Four players (Cole Hamels, Domonic Brown, David Buchanan, and Kyle Kendrick) have publicly criticized and/or disrespected Phillies manager Ryne Sandberg this month, but the skipper in his first full season insists it’s “not a big deal.”
In particular Sandberg tried to downplay Hamels leaving the mound before the manager got there to remove him during Tuesday’s game and then giving non-answers to reporters about the removal after 84 pitches, telling Jim Salisbury of CSNPhilly.com:
You know what, I gave him a verbal when I was about six feet from the grass, “Hey, we’re going to pick you up right here, Cole. Nice job.” So he thought that that was the release to let him go. I just clarified that with him. He was upset about the home run.
However, according to Salisbury “a person with knowledge of the situation said Sandberg was ticked off by what Hamels did.”
Philadelphia’s roster has a lot of veteran players who experienced a whole lot of success with the previous manager, Charlie Manuel, so being in last place with a near-rookie manager in a recipe for issues. That doesn’t preclude Sandberg from making things worse with his actions, of course, and at some point having near-daily meetings with players about their disrespecting the manager will be tough to brush off.
The Brewers reportedly signed third baseman Mike Moustakas to a one-year, $10 million contract on Sunday. While the deal is not yet official, MLB.com’s Adam McCalvy reports that the Brewers plan to give Moustakas a look at second base during spring training. If all goes well, he will be the primary second baseman and Travis Shaw will stay at third base.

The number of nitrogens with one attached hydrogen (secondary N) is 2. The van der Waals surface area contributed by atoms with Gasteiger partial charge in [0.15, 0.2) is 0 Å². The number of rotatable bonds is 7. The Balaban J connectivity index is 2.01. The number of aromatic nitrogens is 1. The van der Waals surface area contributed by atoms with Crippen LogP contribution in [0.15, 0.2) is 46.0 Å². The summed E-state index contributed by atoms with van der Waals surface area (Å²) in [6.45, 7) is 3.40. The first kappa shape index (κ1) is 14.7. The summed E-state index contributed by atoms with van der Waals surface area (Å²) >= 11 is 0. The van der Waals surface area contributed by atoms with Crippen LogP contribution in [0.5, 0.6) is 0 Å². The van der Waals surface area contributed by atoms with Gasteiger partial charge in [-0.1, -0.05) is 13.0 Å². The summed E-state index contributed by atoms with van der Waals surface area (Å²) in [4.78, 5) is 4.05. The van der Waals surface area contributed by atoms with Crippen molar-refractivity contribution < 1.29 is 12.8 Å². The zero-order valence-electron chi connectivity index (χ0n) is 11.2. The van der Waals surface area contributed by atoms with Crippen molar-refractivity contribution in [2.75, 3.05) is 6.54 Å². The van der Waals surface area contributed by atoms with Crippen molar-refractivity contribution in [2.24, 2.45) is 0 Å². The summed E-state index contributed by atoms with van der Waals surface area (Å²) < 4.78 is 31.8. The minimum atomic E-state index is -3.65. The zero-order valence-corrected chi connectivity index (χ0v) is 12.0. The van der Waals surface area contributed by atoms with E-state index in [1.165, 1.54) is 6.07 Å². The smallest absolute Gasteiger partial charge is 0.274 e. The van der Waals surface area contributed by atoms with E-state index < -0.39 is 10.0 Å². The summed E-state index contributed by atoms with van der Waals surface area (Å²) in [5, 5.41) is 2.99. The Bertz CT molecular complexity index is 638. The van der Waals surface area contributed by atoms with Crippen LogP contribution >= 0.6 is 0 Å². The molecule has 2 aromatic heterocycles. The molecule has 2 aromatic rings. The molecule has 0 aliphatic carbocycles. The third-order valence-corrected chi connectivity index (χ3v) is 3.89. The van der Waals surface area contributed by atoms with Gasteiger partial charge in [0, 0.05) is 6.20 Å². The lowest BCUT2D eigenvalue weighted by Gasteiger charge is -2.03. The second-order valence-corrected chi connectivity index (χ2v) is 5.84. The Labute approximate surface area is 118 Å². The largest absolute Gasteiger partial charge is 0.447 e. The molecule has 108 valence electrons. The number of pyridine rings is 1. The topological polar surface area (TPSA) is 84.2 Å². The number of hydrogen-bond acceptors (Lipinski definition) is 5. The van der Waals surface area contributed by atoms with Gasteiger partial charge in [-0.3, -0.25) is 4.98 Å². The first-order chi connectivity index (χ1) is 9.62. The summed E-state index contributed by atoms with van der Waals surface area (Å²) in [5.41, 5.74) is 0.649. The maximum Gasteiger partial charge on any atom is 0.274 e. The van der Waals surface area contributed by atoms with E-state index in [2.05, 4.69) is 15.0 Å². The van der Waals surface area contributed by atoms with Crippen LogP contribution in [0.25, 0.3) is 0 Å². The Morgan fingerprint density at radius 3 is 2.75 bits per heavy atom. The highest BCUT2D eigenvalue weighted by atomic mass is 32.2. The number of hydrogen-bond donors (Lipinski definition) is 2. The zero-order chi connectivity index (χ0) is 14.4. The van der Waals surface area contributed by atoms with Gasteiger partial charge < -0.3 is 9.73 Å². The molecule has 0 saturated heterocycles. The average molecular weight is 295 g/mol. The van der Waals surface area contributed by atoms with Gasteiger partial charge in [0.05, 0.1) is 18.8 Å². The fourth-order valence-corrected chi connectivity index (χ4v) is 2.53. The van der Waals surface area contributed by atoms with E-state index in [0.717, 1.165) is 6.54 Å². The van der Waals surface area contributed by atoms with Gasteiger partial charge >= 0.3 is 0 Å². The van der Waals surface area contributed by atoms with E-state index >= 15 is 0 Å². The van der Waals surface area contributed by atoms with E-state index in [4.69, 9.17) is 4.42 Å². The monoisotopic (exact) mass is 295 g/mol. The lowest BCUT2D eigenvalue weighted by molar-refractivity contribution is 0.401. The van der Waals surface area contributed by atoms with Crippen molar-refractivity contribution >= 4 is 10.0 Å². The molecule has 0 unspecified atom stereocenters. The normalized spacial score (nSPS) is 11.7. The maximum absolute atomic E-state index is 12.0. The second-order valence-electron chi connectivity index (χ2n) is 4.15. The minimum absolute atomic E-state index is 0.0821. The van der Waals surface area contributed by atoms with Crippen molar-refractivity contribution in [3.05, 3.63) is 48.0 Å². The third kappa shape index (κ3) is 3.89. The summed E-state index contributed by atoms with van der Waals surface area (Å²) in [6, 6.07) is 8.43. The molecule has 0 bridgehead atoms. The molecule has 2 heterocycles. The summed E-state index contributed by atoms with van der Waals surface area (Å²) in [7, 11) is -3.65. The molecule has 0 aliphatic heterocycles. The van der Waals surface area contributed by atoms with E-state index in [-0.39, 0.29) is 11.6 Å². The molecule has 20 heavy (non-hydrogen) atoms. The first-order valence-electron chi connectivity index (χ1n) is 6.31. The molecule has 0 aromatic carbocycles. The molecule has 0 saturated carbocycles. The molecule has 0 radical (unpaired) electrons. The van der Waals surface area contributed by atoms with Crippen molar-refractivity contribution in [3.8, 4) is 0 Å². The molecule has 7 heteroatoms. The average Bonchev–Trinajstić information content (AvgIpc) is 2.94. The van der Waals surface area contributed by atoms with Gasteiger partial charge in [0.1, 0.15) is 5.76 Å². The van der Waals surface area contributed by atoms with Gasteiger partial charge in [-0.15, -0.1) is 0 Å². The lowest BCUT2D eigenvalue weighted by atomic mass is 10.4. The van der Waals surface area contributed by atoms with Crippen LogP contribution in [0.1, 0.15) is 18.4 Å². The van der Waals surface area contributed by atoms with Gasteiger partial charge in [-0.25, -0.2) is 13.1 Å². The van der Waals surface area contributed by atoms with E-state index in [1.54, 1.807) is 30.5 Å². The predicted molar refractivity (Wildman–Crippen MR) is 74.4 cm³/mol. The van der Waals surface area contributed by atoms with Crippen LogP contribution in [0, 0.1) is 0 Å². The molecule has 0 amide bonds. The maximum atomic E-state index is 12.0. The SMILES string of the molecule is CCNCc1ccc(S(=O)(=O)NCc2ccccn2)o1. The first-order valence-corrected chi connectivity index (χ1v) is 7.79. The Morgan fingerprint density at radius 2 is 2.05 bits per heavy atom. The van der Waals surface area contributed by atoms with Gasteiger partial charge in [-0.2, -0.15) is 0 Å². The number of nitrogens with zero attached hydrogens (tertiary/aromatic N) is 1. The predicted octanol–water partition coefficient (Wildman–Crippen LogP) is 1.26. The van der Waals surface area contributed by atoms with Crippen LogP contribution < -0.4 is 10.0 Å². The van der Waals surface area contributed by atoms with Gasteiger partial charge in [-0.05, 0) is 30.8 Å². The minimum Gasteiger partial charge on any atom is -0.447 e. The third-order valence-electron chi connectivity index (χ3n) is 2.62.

The initial thought was that Moustakas would simply take over at third base for the more versatile Shaw. Moustakas has spent 8,035 of his career defensive innings at third base, 35 innings at first base, and none at second. In fact, he has never played second base as a pro player. Shaw, meanwhile, has spent 268 of his 4,073 1/3 defensive innings in the majors at second base and played there as recently as October.
This is certainly an interesting wrinkle to signing Moustakas, who is a decent third baseman. He was victimized by another slow free agent market, not signing until March last year on a $6.5 million deal with a $15 million mutual option for this season. That option was declined, obviously, and he ended up signing for $5 million cheaper here in February as the Brewers waited him out. Notably, Moustakas did not have qualifying offer compensation attached to him this time around.
Last season, between the Royals and Brewers, the 30-year-old Moustakas hit .251/.315/.459 with 28 home runs and 95 RBI in 635 plate appearances.